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CONCLUSION: By authorizing BOJ purchases of foreign currency assets, Japanese policymakers risk materially elevating the risk of sustained yen depreciation and inflation within the JGB market. Though we have yet to receive anything concrete on the policy front, we will be paying close attention to the next two BOJ monetary policy board meetings for signs of official movement in this direction.

As both economic growth and inflation slow from a cyclical perspective in Japan, nominal JGB yields are trading at/near multi-year lows across the curve (8yrs for 2s; 9yrs for 10s; 2yrs for 30s) on heightened expectations for BOJ balance sheet expansion. While we continue to anticipate they’ll be on hold throughout the immediate term (next meeting AUG 8-9), we do think such speculation is warranted and will ultimately prove prescient by the BOJ’s SEP 18-19 meeting. Then, the BOJ will have had the opportunity to mull over a heaping helping of [likely] nasty economic data and incrementally dovish inflation data in making its policy decision. Key catalysts on this front include: 

  • 7/29: JUN Industrial Production;
  • 7/30: JUL Manufacturing PMI; JUN Jobs Report;
  • 8/7: JUL Economy Watchers Survey;
  • 8/8: JUN Machine Orders;
  • 8/9: JUL Consumer Confidence; JUL Machine Tool Orders; JUL Manufacturing PPI;
  • 8/12: 2Q GDP;
  • 8/21: JUL Trade Data;
  • 8/23: JUL Services PPI;
  • 8/29: JUL Retail Sales;
  • 8/30: JUL Jobs Report; JUL CPI; JUL Industrial Production;
  • 8/31: 2Q Corporate CapEx;
  • 9/9: 2Q GDP – 2nd reading;
  • 9/10: AUG Economy Watchers Survey; 3Q Business Sentiment Index; and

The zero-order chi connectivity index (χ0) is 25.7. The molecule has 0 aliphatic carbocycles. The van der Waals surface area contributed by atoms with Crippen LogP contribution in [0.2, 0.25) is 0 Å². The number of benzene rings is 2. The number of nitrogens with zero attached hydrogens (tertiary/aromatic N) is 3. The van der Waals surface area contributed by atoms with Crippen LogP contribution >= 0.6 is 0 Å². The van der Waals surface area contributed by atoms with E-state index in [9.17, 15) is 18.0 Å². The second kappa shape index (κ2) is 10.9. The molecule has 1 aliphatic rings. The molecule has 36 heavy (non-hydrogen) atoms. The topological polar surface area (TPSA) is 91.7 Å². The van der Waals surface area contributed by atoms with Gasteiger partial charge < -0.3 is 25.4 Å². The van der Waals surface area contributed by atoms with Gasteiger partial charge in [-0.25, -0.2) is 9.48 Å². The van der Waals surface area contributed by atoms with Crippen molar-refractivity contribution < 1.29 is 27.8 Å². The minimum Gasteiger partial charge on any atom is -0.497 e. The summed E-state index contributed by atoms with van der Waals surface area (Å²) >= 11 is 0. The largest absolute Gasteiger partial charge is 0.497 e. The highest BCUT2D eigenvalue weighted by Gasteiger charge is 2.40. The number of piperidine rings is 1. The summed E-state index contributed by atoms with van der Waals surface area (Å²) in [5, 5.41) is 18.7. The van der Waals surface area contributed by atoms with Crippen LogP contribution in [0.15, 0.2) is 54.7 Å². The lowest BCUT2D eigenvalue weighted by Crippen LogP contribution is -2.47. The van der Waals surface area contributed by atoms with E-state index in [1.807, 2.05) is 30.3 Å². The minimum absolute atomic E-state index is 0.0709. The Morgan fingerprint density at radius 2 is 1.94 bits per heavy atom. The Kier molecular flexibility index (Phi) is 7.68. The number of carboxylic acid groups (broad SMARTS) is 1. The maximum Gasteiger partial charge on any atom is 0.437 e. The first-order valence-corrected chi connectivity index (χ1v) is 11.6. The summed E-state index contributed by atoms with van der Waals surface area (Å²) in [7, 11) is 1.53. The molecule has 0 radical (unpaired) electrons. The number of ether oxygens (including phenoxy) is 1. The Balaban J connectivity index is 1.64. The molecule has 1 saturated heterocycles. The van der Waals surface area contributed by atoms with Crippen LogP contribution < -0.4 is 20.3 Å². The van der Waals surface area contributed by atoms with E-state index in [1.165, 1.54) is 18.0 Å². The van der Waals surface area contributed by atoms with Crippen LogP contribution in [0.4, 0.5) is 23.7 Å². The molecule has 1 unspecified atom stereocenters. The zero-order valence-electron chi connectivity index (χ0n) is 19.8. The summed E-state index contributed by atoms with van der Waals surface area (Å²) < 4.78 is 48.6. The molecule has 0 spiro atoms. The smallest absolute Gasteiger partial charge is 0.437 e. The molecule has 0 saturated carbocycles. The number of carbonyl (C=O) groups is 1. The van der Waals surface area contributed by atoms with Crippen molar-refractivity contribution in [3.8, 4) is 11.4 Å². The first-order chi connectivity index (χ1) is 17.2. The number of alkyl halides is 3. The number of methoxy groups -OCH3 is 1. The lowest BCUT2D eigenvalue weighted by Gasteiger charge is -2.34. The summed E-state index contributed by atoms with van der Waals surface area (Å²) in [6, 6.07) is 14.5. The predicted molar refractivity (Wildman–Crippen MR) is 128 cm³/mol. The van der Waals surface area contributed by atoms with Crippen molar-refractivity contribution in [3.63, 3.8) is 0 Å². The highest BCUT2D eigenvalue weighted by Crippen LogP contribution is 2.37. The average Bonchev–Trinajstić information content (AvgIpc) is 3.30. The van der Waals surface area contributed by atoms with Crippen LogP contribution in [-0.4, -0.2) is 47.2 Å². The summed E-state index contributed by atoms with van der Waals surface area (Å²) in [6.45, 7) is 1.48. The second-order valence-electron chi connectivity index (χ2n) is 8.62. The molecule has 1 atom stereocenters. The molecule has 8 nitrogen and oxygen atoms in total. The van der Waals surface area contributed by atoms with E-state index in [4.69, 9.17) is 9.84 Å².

• 9/11: JUL Machine Orders; AUG Manufacturing PPI. 

ARE JAPANESE GOVERNMENT BONDS POISED TO MAKE SOME NOISE? - 1

We reiterate our bearish TRADE and TREND fundamental thesis on Japanese equities; more details can be found in the hyperlinked note above. Turning back to JGBs, we received two very interesting data points in the last 24-36 hours that pose varying degrees of risk to this market. The first risk is an acceleration of sales by Japan’s Government Pension Investment Fund (GPIF). The second, and far more serious risk, is outright BOJ purchases of foreign currency denominated assets, such as Eurozone periphery sovereign debt.

On Thursday, Takahiro Mitani, president of GPIF (the world’s largest public pension fund, overseeing 113.6 trillion yen ($1.44 trillion)), plainly stated: “Payouts are getting bigger than insurance revenue, so we need to sell Japanese government bonds to raise cash.” While this trend (i.e. waning pension and insurance fund demand for JGBs) in and of itself is not new news (they’ve been selling JGBs intermittently since 3Q10), it is a stark reminder that the clock is indeed ticking from a demographics/household assets perspective as it relates to the Japanese economy’s ability to domestically absorb incremental stock of JGBs. Our generous calculations give the Diet ~10yrs before they pass the “point of no return”.

ARE JAPANESE GOVERNMENT BONDS POISED TO MAKE SOME NOISE? - 2